(Bloomberg) -- The EU hit back over U.S. accusations that military cooperation between European countries might weaken NATO and prevent American companies from participating in defense projects.

The European Union’s foreign policy team said that the “EU remains fully committed to working with the U.S. as a core partner in security and defense” that the bloc’s initiatives strengthen NATO rather than undermine it, according to a letter dated May 16.

The Financial Times reported on May 14 that U.S. Undersecretary of Defense Ellen Lord and Under Secretary of State Andrea Thompson sent a letter to the EU setting out why they were “deeply concerned” that the EU’s defense plans “produce duplication, non-interoperable military systems, diversion of scarce defense resources and unnecessary competition between NATO and the EU.”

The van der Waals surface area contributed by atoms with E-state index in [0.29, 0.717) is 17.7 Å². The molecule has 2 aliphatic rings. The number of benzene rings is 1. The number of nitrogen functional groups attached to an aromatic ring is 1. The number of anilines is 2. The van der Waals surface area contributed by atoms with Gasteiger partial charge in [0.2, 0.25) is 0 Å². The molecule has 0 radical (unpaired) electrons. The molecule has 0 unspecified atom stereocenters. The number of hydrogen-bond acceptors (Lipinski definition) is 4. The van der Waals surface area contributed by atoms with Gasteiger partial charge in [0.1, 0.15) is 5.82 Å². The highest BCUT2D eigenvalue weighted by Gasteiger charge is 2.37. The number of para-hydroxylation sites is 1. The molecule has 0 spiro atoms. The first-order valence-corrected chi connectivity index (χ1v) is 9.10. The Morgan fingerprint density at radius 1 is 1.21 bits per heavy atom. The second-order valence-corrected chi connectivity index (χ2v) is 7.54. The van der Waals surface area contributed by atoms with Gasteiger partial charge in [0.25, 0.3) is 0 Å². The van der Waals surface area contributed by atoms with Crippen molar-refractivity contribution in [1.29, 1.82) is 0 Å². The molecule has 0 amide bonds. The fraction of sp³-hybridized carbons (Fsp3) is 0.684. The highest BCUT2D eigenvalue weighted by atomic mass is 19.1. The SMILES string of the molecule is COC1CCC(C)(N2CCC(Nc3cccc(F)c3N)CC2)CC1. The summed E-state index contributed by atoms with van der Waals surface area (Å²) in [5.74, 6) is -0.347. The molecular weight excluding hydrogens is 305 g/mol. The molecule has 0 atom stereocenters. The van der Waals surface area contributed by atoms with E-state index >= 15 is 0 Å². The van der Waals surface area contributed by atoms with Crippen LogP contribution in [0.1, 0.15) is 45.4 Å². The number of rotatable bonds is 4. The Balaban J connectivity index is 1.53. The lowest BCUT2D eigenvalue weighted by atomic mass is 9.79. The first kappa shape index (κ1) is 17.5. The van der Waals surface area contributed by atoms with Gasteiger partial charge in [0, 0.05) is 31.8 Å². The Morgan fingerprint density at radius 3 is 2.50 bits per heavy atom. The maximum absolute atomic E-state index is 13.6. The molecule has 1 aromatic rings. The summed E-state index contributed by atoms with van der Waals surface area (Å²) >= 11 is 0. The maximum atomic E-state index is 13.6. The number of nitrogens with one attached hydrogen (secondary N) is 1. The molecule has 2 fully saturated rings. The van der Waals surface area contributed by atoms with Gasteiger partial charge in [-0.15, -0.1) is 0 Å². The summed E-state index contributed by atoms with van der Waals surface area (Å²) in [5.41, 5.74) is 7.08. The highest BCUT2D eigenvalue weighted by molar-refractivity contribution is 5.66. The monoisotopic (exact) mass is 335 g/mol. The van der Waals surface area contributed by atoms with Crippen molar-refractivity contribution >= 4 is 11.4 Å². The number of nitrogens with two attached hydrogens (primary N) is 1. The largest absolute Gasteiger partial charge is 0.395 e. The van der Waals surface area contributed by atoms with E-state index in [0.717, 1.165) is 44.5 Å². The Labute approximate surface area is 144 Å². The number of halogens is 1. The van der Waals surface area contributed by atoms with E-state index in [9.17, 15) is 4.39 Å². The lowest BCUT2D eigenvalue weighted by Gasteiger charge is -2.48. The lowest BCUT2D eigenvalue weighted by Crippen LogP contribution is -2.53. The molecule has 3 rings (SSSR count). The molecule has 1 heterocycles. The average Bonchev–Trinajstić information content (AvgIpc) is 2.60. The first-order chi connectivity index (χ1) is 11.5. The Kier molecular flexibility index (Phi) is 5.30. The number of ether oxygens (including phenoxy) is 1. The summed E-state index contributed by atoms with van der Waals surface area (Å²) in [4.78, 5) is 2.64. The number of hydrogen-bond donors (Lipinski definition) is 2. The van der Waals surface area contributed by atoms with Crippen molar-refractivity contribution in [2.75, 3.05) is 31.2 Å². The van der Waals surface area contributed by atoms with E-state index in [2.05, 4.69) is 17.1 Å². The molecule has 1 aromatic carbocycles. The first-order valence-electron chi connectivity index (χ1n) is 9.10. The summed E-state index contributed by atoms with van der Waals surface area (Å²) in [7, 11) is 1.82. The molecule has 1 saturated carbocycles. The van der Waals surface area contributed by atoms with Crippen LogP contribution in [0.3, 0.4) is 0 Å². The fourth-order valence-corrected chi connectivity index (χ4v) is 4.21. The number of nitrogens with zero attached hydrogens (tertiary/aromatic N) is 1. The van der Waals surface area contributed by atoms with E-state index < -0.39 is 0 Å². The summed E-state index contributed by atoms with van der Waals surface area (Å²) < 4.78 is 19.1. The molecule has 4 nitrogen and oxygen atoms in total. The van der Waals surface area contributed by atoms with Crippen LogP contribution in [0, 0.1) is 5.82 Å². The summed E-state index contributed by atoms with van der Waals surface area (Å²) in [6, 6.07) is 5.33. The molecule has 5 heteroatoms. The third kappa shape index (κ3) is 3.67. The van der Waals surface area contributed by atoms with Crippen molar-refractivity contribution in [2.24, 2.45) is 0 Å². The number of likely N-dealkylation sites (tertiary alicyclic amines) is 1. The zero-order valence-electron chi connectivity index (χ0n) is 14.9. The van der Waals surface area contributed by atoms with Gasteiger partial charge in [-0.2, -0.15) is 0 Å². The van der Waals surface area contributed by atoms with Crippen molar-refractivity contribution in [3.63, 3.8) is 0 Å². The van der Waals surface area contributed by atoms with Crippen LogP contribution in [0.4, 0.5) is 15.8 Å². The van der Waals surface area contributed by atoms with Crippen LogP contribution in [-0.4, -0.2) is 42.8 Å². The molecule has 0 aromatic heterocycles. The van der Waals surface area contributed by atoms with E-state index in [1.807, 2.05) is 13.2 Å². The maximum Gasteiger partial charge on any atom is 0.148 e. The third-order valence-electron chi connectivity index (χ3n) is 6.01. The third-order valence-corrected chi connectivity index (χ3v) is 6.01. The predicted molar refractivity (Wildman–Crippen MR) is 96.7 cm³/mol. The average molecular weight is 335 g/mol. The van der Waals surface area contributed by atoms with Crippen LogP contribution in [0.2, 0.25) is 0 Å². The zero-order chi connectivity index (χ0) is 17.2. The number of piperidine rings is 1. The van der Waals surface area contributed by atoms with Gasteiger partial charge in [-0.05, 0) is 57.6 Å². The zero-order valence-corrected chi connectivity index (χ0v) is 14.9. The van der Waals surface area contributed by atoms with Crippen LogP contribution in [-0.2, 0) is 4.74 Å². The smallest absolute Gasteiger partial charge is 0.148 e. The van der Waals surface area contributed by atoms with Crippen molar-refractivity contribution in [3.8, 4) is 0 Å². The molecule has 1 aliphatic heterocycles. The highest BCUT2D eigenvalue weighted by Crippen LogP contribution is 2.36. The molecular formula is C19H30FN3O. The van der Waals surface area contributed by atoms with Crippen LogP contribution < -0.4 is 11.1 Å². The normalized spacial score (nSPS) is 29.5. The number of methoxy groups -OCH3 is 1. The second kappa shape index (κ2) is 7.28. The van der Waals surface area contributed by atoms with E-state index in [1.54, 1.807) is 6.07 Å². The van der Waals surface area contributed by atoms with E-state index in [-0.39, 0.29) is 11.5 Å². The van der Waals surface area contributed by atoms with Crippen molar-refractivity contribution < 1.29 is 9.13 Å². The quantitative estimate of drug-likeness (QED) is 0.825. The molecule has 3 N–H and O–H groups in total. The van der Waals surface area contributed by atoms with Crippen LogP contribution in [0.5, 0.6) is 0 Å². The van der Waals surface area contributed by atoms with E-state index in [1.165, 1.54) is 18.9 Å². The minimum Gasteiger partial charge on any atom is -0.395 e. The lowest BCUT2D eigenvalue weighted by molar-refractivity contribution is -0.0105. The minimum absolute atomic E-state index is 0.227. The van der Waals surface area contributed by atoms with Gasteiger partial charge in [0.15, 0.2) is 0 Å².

Their worries focus on two EU initiatives, the 13 billion euro European Defense Fund and the Permanent Structured Cooperation, or PESCO, which includes projects such as the development of common technology for European military radios and the sharing of cyber attack intelligence.

“Addressing NATO requirements and avoiding any unnecessary duplication with ongoing efforts are among the key criteria for the selection of PESCO projects,” the EU says in its letter. “It is clear that PESCO and the EDF are designed to support capabilities that are coherent, complementary and interoperable with NATO.”

--With assistance from Jonathan Stearns.

To contact the reporter on this story: Ian Wishart in Brussels at iwishart@bloomberg.net

To contact the editors responsible for this story: Ben Sills at bsills@bloomberg.net, Nikos Chrysoloras

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